a short leash, slavish consumers. D.I.Y. has become just another tactic to rip
away our humanity, turning us into operators of cash machines and credit
cards. We exist to be ripped-off and profited from. D.I.Y. panders to our beliefs,
while at the same time ripping us a new asshole and sending our hard
earned money straight to hell. We are stewing in our own fat. Our utopia
is on layaway, with an option for 1.5% cash back if we sign up for the right
credit card. We have become hungry monsters, drooling to take back
production for ourselves, whatever the cost. Our ethos has been gift wrapped
and sold back to us. Our revolution has been pilfered.
We can and must stop this madness once and for all.
“Don’t Do It Yourself” is our new battle cry. D.D.I.Y. means working with
friends, hiring a professional, consuming wisely and conscientiously, and
providing for ourselves while working with others. We do what we do best, do
what we know how to do, while allowing others to help us with what we are
not equipped for. D.D.I.Y. allows us to admit that we might not be able to do
everything ourselves, that we can’t be a specialist in all fields. D.D.I.Y. says
we don’t need to purchase all the tools necessary for a minor repair,
especially when our neighbor has a toolbox covered in cobwebs in the back
shed. It is pointless for us to learn electrical wiring in order to fix one
chandelier; we don’t need to invest in a table saw to build a birdhouse. Our
new ethos of D.D.I.Y. asks us to reclaim creativity in order to retreat from the
corporate food chain and to embrace frugality, common sense, common
property, and skill-sharing.
D.D.I.Y. compels us to invest in people instead of material. We must understand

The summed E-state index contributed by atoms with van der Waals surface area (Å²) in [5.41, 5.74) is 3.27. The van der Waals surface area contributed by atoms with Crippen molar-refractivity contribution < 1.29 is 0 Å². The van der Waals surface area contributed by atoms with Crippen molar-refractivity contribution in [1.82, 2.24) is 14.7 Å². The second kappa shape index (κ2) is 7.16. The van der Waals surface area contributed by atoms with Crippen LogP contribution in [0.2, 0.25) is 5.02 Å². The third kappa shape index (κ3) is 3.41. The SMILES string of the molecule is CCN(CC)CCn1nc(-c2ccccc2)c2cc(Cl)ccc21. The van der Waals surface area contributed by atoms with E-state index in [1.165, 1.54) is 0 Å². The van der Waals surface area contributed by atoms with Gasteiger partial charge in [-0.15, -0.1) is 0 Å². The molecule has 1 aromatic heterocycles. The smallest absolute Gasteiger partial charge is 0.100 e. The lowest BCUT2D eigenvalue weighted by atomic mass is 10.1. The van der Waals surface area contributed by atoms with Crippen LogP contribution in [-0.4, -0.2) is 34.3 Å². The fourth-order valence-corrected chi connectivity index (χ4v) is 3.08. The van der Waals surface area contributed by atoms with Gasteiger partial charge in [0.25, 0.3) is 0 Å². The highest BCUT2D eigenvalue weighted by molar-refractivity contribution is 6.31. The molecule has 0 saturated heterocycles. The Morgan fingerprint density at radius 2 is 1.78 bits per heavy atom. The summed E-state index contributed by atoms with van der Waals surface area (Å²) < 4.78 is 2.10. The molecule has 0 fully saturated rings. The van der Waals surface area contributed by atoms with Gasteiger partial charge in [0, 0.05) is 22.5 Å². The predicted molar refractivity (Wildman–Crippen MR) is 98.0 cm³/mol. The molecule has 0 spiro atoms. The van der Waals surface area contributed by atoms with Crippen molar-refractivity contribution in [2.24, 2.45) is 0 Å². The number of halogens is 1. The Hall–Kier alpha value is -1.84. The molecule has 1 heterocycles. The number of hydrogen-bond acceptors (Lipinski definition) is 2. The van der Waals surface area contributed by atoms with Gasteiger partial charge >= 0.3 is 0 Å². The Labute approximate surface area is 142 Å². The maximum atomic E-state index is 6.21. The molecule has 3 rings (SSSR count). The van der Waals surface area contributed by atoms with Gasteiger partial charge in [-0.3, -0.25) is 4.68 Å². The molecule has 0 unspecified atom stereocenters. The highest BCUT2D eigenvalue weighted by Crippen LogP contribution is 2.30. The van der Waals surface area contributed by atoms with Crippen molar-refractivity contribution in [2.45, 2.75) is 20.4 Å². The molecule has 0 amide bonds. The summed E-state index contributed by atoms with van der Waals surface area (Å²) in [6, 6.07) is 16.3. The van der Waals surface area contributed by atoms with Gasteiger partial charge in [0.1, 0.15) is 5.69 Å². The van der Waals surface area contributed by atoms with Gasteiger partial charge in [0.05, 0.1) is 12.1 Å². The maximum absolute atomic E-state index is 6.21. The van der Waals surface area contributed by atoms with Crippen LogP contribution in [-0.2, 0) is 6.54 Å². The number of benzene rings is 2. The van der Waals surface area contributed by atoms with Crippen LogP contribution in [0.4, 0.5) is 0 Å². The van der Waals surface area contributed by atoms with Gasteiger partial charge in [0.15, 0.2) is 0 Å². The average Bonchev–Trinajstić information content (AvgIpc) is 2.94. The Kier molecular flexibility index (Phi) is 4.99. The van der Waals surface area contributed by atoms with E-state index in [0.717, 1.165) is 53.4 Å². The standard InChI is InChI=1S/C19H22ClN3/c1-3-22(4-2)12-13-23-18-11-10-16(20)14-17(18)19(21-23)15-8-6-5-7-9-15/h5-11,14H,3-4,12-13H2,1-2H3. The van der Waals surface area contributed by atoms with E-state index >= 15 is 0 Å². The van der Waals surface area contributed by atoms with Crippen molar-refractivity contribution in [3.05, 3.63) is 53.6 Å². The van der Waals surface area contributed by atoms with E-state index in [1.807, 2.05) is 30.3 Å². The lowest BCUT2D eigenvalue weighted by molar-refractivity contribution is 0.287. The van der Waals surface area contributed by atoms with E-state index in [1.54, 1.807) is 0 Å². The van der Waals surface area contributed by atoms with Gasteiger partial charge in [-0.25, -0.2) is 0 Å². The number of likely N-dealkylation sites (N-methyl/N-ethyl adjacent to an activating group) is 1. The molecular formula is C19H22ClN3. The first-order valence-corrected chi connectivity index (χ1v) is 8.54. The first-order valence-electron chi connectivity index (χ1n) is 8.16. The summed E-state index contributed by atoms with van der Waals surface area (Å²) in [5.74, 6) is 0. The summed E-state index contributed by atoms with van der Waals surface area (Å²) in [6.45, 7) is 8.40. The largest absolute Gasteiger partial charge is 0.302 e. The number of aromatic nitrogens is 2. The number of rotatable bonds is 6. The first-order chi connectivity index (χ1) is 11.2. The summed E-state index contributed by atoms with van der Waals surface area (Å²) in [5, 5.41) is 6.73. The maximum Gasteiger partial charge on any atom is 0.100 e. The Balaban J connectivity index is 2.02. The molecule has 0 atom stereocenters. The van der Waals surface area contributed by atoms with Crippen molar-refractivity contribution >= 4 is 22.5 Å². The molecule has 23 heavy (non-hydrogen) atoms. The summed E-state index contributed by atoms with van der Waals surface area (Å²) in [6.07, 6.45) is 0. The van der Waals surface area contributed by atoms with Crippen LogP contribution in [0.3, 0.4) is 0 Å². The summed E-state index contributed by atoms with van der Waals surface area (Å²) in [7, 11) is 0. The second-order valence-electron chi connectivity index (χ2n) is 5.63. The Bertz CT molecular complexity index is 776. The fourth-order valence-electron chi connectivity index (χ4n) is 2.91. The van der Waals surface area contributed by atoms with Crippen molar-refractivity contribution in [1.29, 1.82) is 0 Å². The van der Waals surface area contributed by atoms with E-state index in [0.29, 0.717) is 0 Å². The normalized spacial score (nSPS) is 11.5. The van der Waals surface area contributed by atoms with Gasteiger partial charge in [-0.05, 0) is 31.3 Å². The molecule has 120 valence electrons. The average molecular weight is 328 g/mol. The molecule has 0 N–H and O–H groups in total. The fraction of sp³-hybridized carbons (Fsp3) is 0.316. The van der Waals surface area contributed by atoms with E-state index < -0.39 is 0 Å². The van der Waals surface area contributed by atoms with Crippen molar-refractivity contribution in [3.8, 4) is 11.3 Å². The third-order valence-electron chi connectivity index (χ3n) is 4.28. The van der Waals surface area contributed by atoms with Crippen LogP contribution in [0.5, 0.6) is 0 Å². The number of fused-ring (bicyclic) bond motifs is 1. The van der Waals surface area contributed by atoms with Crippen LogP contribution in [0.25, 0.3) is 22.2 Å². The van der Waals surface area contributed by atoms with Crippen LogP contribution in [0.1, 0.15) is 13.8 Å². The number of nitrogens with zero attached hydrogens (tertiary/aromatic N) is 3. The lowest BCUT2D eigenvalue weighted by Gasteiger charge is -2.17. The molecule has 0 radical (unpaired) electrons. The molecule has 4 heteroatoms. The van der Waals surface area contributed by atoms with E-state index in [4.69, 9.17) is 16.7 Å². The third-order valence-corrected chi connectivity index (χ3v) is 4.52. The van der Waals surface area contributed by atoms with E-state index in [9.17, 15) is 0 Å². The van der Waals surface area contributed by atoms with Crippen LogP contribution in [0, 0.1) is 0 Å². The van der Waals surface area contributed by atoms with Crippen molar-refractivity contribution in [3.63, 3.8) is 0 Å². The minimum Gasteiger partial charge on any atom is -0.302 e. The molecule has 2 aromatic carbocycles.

that expert wisdom exists, and that it cannot be learned overnight or from
the Idiot’s Guide or For Dummies series of how-to books. Employ those who know
what they are doing. Imagine a world where everyone has mountains of supplies
but no idea how to use them – not pretty. Employment need not always entail
a monetary exchange (though sometimes there is no choice). D.D.I.Y. contests
that we all have something to offer, no matter how modest, and that our skills
can be swapped for those of others. D.D.I.Y. asks us to bake bread in trade for
having a friend rototil our garden or to knit a hat for the person who fixes
our bicycle. If we cannot bake or knit, perhaps we can build a website, provide
childcare, walk a dog, dig a ditch, run an errand.
D.D.I.Y. is the new D.I.Y. It is un-commoditized, barter-based, community
crazed, and liberating. D.D.I.Y. asks us to ask ourselves if we want to spend
our time learning plumbing basics while the plumber next door now spends
many of her working hours undoing the mistakes made by amateurs. D.D.I.Y.
asks us to support those who know how to do things, so that their crafts may
survive. D.D.I.Y. encourages freedom, creativity, earth-consciousness and
skill-sharing. The days of Do-It-Yourself are over. In the face of the corporatized
takeover of our uprising against globalized consumer culture, we once again
must transform our ideologies and rectify the injustices brought against
humanity in the name our former revolution. Don’t-Do-It-Yourself finds us
standing side by side, leaving behind the “army of one” while moving forward
into a world of our own design.